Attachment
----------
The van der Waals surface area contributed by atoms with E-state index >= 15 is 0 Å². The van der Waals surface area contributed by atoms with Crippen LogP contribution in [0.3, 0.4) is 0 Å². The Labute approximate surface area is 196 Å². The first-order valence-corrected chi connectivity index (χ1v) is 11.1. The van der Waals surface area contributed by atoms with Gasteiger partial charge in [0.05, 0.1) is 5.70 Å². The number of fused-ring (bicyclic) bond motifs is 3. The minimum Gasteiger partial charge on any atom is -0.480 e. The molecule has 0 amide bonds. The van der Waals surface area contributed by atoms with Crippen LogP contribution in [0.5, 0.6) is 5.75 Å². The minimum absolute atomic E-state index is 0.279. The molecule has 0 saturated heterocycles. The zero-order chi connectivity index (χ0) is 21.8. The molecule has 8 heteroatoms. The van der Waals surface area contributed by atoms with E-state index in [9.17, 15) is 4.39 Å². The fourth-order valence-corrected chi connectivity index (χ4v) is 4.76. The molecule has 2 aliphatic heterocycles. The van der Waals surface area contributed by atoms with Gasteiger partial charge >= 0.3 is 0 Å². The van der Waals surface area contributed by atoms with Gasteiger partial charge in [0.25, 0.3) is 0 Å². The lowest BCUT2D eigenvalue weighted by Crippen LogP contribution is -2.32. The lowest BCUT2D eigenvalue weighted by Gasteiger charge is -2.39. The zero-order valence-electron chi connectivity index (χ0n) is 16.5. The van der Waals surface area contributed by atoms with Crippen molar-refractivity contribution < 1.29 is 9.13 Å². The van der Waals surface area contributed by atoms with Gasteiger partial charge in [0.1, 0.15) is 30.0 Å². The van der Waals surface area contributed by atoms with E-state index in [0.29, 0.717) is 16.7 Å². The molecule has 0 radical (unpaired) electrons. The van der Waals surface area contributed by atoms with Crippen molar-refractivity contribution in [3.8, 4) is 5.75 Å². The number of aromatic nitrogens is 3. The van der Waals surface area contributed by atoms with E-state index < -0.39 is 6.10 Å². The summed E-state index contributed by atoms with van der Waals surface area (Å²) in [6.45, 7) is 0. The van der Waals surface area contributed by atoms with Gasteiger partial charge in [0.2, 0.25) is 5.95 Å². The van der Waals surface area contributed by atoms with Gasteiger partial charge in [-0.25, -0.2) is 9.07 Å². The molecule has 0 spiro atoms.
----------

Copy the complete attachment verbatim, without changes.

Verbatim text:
The van der Waals surface area contributed by atoms with E-state index >= 15 is 0 Å². The van der Waals surface area contributed by atoms with Crippen LogP contribution in [0.3, 0.4) is 0 Å². The Labute approximate surface area is 196 Å². The first-order valence-corrected chi connectivity index (χ1v) is 11.1. The van der Waals surface area contributed by atoms with Gasteiger partial charge in [0.05, 0.1) is 5.70 Å². The number of fused-ring (bicyclic) bond motifs is 3. The minimum Gasteiger partial charge on any atom is -0.480 e. The molecule has 0 amide bonds. The van der Waals surface area contributed by atoms with Crippen LogP contribution in [0.5, 0.6) is 5.75 Å². The minimum absolute atomic E-state index is 0.279. The molecule has 0 saturated heterocycles. The zero-order chi connectivity index (χ0) is 21.8. The molecule has 8 heteroatoms. The van der Waals surface area contributed by atoms with E-state index in [9.17, 15) is 4.39 Å². The fourth-order valence-corrected chi connectivity index (χ4v) is 4.76. The molecule has 2 aliphatic heterocycles. The van der Waals surface area contributed by atoms with Gasteiger partial charge >= 0.3 is 0 Å². The van der Waals surface area contributed by atoms with Gasteiger partial charge in [0.25, 0.3) is 0 Å². The lowest BCUT2D eigenvalue weighted by Crippen LogP contribution is -2.32. The lowest BCUT2D eigenvalue weighted by Gasteiger charge is -2.39. The zero-order valence-electron chi connectivity index (χ0n) is 16.5. The van der Waals surface area contributed by atoms with Crippen molar-refractivity contribution < 1.29 is 9.13 Å². The van der Waals surface area contributed by atoms with Gasteiger partial charge in [0.1, 0.15) is 30.0 Å². The van der Waals surface area contributed by atoms with E-state index in [0.29, 0.717) is 16.7 Å². The molecule has 0 radical (unpaired) electrons. The van der Waals surface area contributed by atoms with Crippen molar-refractivity contribution in [3.8, 4) is 5.75 Å². The number of aromatic nitrogens is 3. The van der Waals surface area contributed by atoms with E-state index < -0.39 is 6.10 Å². The summed E-state index contributed by atoms with van der Waals surface area (Å²) in [6.45, 7) is 0. The van der Waals surface area contributed by atoms with Gasteiger partial charge in [0.2, 0.25) is 5.95 Å². The van der Waals surface area contributed by atoms with Gasteiger partial charge in [-0.25, -0.2) is 9.07 Å². The molecule has 0 spiro atoms.